“We tend to forget our traditions. Chinese people pursue the latest trend. We don’t hold on to our memories.”

Born 1957, Tangshan, Hebei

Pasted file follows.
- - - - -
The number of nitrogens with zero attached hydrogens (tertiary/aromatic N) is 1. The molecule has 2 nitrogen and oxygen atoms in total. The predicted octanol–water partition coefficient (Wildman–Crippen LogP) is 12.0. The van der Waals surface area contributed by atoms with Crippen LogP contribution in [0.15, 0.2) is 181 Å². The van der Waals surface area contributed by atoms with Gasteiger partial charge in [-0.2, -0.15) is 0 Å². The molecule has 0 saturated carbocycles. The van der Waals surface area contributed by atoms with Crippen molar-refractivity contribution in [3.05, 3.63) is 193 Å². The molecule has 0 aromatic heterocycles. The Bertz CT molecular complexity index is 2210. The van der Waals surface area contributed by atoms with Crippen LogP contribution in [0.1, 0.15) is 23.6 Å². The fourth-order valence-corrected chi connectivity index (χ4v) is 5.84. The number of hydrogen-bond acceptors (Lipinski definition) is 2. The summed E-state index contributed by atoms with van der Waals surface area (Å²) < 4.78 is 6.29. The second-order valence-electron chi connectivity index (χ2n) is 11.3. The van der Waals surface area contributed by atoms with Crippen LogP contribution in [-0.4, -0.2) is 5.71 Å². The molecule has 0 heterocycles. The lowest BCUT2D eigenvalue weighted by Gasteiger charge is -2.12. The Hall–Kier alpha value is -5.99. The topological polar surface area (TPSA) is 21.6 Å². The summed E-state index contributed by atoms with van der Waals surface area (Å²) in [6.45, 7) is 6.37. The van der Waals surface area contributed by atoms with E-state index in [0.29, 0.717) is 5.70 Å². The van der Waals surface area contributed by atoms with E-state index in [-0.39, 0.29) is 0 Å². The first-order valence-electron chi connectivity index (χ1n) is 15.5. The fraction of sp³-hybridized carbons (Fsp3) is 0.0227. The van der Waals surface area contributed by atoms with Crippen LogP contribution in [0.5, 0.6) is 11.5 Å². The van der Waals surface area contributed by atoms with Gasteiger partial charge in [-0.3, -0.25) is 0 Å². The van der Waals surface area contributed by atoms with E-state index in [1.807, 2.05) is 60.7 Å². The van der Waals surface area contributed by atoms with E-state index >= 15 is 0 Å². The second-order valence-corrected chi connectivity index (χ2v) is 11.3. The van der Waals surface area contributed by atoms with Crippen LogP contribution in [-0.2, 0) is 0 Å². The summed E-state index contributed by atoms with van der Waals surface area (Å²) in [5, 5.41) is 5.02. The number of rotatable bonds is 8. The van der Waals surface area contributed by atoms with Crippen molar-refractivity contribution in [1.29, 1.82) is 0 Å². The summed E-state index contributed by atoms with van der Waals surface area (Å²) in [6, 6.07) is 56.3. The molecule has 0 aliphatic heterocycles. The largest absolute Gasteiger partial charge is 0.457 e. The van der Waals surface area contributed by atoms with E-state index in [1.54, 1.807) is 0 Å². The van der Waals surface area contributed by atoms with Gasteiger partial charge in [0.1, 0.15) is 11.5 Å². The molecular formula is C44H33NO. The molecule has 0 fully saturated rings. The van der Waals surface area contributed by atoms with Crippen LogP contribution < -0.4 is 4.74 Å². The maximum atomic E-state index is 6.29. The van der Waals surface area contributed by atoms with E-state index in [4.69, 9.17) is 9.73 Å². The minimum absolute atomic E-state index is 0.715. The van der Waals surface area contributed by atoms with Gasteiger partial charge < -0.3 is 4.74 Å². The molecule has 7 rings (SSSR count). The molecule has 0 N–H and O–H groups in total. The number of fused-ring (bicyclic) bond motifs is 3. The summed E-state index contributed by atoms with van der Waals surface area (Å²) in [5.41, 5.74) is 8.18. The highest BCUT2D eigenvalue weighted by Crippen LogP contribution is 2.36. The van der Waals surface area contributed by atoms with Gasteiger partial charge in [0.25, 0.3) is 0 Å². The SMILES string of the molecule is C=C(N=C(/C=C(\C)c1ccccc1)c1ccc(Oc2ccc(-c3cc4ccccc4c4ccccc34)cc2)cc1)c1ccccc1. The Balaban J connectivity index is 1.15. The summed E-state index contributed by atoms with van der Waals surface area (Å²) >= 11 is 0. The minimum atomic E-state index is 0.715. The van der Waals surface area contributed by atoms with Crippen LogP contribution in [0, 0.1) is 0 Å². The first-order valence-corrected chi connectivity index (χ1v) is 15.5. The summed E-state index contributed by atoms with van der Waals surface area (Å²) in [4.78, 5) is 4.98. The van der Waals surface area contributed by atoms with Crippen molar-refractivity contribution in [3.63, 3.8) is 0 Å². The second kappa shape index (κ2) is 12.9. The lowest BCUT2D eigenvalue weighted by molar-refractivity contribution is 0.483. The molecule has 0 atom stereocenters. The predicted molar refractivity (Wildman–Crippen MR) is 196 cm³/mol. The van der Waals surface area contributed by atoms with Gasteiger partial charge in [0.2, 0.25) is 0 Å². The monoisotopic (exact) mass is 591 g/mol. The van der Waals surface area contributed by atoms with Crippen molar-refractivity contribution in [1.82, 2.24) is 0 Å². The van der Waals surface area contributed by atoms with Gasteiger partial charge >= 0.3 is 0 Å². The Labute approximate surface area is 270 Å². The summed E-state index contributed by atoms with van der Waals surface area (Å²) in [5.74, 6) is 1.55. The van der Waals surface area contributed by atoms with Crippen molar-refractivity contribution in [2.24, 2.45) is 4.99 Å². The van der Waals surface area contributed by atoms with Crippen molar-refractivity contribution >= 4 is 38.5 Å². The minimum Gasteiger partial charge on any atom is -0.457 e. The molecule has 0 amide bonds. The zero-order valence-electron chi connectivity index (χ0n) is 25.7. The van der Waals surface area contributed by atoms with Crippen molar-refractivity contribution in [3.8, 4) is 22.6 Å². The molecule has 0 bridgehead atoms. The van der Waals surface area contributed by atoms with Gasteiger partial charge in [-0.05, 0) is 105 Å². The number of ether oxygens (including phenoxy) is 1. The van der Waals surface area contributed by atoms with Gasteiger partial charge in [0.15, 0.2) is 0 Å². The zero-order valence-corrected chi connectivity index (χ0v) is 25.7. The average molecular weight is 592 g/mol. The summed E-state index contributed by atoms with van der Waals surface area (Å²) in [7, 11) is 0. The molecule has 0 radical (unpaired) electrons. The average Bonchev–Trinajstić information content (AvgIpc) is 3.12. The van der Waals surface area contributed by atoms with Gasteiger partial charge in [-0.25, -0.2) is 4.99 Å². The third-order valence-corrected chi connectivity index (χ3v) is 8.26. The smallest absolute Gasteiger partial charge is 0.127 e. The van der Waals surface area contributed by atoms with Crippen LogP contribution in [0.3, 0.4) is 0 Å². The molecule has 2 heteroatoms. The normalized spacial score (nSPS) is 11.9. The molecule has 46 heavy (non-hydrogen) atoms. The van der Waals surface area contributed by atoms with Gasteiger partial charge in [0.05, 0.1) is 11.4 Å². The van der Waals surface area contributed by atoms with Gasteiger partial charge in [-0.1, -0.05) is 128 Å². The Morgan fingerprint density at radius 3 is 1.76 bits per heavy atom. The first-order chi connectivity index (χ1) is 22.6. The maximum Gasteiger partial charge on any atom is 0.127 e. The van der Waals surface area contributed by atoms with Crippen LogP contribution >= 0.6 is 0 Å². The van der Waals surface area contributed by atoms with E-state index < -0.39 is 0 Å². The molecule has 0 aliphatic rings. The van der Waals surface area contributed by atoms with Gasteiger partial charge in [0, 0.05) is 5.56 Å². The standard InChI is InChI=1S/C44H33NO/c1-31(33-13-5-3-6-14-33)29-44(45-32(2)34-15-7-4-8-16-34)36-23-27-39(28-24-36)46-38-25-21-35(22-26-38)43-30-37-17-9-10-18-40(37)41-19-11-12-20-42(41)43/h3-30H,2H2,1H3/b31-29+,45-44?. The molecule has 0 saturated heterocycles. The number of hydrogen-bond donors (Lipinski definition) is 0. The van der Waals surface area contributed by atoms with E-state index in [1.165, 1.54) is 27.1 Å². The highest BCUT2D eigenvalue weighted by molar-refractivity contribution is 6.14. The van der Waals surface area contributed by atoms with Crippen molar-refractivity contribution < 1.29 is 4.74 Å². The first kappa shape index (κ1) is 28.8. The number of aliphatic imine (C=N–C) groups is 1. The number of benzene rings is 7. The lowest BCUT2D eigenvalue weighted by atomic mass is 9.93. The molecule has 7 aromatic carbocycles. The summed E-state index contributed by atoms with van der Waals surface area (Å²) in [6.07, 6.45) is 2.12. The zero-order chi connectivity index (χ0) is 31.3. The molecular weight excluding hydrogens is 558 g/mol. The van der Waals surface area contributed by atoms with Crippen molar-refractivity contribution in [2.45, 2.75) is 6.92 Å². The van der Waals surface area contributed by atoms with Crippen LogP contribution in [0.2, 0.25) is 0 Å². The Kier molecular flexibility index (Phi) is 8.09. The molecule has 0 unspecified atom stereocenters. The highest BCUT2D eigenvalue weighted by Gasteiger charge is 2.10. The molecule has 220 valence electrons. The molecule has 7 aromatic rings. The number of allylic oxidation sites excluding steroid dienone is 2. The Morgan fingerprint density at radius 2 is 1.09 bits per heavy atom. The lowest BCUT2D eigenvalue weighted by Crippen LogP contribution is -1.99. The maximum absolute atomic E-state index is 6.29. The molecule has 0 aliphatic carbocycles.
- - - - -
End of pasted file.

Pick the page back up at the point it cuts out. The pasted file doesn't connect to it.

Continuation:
Chang Xugong makes gaudy mockery of China’s nouveau riche using one of the country’s most venerable folk-art forms: embroidery.  His silk-stitched pictures of beaming men, dressed in eye-popping colours and bursting from giant dollar bills, are parodies of old propaganda posters. In works like Dollar, Euro Series: Five Dollars (2003), these vulgar heirs of the Communist Revolution are presented without backgrounds, suggesting their total disconnection from their country’s traditions, its recent history, and their own past.  Instead, they cling to the trappings of newfound wealth: motorbikes, mobile phones, fur coats and fluffy pets. In Embroidered Portrait Series No. 3 (2005), the artist depicts Presidents George W. Bush and Jiang Zemin in the same gaudy style, both dressed in identical mandarin jackets and guffawing dementedly amid flurries of cut-out cars and flowers.

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